BY SOME miracle, the government has managed, in the space of just three days, to make a terrible mistake, realise what it has done without even so much as a "workshop", and reverse it. The 270 miners charged with murdering themselves in the Lonmin massacre going on three weeks ago will now not be charged with murder and, once police have been able to get a fix on their addresses, be released until all of the Zuma administration’s many inquiries into the shootings are complete.
It is, of course, the prospect of imminent political meltdown that got President Jacob Zuma working the phones. Where he thinks he has time, he takes his time. Like all politicians, I suppose. If only there was a strong and big opposition party, the African National Congress (ANC) would behave impeccably. If the black middle classes were to vote Democratic Alliance (DA) in the 2014 election, it would have the most electrifying effect on the ANC and, critically, on the lives of the poor, to whom the ANC would have seriously to begin to "deliver". I know Cape Town is already clean but, equally, if the Western Cape middle classes were to vote ANC in the next local elections, Helen Zille and the DA would go to extraordinary lengths to do their jobs better. The answer to almost all of our many problems isn’t revolution — it’s political competition.
I was really disappointed with an article last week in the normally fabulous New York Times. Written in the wake of the Marikana killings, it raises the spectre of a country literally on the verge of social and political explosion and quotes, I’m afraid, Business Day columnist Aubrey Matshiqi and Times columnist Justice Malala as its primary sources for this cataclysmic view.
I just don’t believe the doomsayers and when foreign correspondents start quoting newspaper columnists it may be time to cover, um, another country. By far the worst thing we are on the verge of is another seven years of a Zuma presidency. That’s no leadership until almost 2020, the miner decision notwithstanding.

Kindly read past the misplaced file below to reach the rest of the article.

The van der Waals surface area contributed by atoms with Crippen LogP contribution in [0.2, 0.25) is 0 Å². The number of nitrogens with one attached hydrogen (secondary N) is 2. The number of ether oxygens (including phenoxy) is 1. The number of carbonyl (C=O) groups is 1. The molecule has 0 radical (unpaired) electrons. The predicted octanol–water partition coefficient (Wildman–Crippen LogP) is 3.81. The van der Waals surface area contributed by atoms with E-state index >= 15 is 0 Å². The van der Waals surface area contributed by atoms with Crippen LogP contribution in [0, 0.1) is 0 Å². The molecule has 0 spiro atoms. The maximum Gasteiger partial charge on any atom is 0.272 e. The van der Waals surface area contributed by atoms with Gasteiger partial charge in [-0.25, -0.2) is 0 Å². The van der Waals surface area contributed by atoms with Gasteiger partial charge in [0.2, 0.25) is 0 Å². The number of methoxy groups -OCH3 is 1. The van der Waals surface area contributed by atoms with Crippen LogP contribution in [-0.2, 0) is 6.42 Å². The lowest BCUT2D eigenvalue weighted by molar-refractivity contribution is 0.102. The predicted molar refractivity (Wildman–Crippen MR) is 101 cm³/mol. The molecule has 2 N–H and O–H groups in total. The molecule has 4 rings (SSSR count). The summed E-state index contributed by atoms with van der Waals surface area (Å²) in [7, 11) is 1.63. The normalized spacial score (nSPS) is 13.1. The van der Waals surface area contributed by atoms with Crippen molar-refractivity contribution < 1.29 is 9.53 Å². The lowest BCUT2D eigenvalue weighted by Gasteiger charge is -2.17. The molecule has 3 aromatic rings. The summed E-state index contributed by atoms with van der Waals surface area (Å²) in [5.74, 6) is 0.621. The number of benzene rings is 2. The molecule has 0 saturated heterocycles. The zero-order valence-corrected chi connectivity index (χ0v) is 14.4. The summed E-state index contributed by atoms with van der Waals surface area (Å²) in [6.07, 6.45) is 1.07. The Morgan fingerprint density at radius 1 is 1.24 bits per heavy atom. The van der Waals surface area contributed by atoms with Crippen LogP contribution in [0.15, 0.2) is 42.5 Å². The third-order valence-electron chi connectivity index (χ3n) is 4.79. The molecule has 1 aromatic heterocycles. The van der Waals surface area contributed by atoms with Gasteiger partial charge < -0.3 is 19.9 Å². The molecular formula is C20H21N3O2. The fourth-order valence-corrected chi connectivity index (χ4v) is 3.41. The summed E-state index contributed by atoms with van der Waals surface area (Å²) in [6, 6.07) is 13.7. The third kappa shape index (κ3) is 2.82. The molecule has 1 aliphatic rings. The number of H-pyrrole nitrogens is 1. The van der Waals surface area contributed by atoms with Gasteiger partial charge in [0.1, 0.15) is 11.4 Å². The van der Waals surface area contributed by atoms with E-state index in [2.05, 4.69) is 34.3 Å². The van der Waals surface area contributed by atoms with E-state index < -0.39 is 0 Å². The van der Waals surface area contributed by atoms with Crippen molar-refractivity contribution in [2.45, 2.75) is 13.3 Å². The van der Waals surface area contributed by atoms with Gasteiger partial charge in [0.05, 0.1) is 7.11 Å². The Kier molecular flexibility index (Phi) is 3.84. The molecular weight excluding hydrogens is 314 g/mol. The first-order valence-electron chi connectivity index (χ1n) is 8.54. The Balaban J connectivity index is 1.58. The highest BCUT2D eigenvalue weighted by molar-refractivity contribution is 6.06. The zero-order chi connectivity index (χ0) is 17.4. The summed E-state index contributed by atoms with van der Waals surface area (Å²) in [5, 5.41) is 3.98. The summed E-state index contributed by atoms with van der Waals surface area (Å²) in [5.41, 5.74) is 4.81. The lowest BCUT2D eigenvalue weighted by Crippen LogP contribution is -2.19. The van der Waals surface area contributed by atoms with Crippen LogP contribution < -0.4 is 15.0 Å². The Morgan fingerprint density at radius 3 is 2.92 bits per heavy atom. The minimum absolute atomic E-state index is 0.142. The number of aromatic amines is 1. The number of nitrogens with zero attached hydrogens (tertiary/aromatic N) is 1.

There is no point in middle-class foreign correspondents asking middle-class commentators here what’s going to happen. The middle classes haven’t got a clue, which is why they always sound so scared. TV pictures of the striking Lonmin miners licking their spears seem to have done their work perfectly.
Lots of folk, religions too, have an interest in scaring the rest of us. Religions will threaten you with hell if you don’t follow the rules. Similarly, the political left in South Africa want you to believe the country is on the brink. They want you to be scared enough to follow their prescriptions.
The truth is always more complicated. There is a huge but unmeasured informal economy in South Africa and it sustains millions of our fellow citizens. Some of them may even want it that way. Drive through any small rural town in South Africa early in the morning and count the number of people queueing at ATMs. They’re not depositing, they’re going shopping!
Let’s not get hysterical. Ours is a fundamentally conservative society. It is our great strength and, at difficult times like these, post-Marikana, it always shows its mettle.
A DEATH, like life, I suppose, is always quicker than you expect. At about 10.30am on Friday, I was wondering what we would be writing an editorial about for this morning’s paper. Half an hour later, it no longer mattered.
I was no longer the editor and unable to interfere in the content of the newspaper.
It has been almost 12 years and I am so grateful to readers, advertisers and, above all, my colleagues at Business Day, for the support they have given me.
From today, I glory in the title of publisher of both Business Day and the Financial Mail (of which I was a long time ago the editor) and of Summit Television. My job is different but the goal the same — to bring you strong and independent titles and journalism.
These are, as we all know, testing times for print journalism but I have not a second’s doubt that we will sail through. The acting editor at Business Day is my deputy of the past four years — Pearl Sebolao (email@example.com or, on Twitter and for no good reason, @loveydoh). She is a great editor, a fact borne out by her request after lunch on Friday that I continue writing this column every Monday.
And I will.
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